The study gives new insights into the challenges and expected outcomes of autologous reconstruction in women with MWL. "Most significantly, autologous breast reconstruction can be successfully undertaken in MWL patients, though they have an increased risk of late postoperative complications," the researchers conclude.

Dr. Butterworth adds: "Patients with a history of MWL should be offered this surgical option for reconstruction but should also be counseled on the possibility of more postoperative complications and need for revisional surgeries. It is important to note that obesity also carries increased surgical risks with all types of breast reconstruction, so surgical and nonsurgical weight loss should not be discouraged in breast cancer survivors."

Plastic and Reconstructive Surgery® is published by Wolters Kluwer.

Click here to read "Autologous Breast Reconstruction after Massive Weight Loss: Understanding Risks in a Growing Population"

Article: "Autologous Breast Reconstruction after Massive Weight Loss: Understanding Risks in a Growing Population" (doi: 10.1097/PRS.0000000000010318)

About Plastic and Reconstructive Surgery

For over 75 years, Plastic and Reconstructive Surgery® has been the one consistently excellent reference for every specialist who uses plastic surgery techniques or works in conjunction with a plastic surgeon. The official journal of the American Society of Plastic Surgeons, Plastic and Reconstructive Surgery® brings subscribers up-to-the-minute reports on the latest techniques and follow-up for all areas of plastic and reconstructive surgery, including breast reconstruction, experimental studies, maxillofacial reconstruction, hand and microsurgery, burn repair and cosmetic surgery, as well as news on medico-legal issues.

About ASPS

The American Society of Plastic Surgeons (ASPS) is the largest organization of board-certified plastic surgeons in the world. Representing more than 11,000 physician members worldwide, the society is recognized as a leading authority and information source on cosmetic and reconstructive plastic surgery. ASPS comprises more than 92 percent of all board-certified plastic surgeons in the United States. Founded in 1931, the society represents physicians certified by the American Board of Plastic Surgery or the Royal College of Physicians and Surgeons of Canada.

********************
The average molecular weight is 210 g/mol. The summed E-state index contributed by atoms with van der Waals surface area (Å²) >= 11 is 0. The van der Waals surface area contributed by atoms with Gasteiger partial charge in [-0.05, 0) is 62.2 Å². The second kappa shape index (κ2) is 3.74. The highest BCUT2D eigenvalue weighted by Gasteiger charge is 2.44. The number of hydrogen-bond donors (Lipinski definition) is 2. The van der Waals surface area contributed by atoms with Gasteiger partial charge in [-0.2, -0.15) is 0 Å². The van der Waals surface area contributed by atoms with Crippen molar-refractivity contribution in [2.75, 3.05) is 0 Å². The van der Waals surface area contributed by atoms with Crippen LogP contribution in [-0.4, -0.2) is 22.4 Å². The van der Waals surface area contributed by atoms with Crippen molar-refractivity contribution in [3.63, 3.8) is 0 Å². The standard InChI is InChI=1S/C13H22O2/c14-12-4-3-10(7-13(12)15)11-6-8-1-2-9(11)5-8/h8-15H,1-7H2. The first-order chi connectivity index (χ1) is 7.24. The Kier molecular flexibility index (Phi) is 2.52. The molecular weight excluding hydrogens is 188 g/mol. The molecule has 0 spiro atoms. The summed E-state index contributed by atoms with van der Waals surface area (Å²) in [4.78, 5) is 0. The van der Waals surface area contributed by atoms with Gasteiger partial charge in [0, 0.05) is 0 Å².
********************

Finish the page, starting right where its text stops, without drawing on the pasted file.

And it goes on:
About Wolters Kluwer

Wolters Kluwer (EURONEXT: WKL) is a global leader in professional information, software solutions and services for the healthcare, tax and accounting, financial and corporate compliance, legal and regulatory and corporate performance and ESG sectors. We help our customers make critical decisions every day by providing expert solutions that combine deep domain knowledge with specialized technology and services.

Wolters Kluwer reported 2022 annual revenues of €5.5 billion. The group serves customers in over 180 countries, maintains operations in over 40 countries and employs approximately 20,000 people worldwide. The company is headquartered in Alphen aan den Rijn, the Netherlands.

For more information, visit, and follow us on LinkedIn, Twitter, Facebook and YouTube.

Media Contact

ASPS Media Relations
(847) 228-3333


Patient Care Center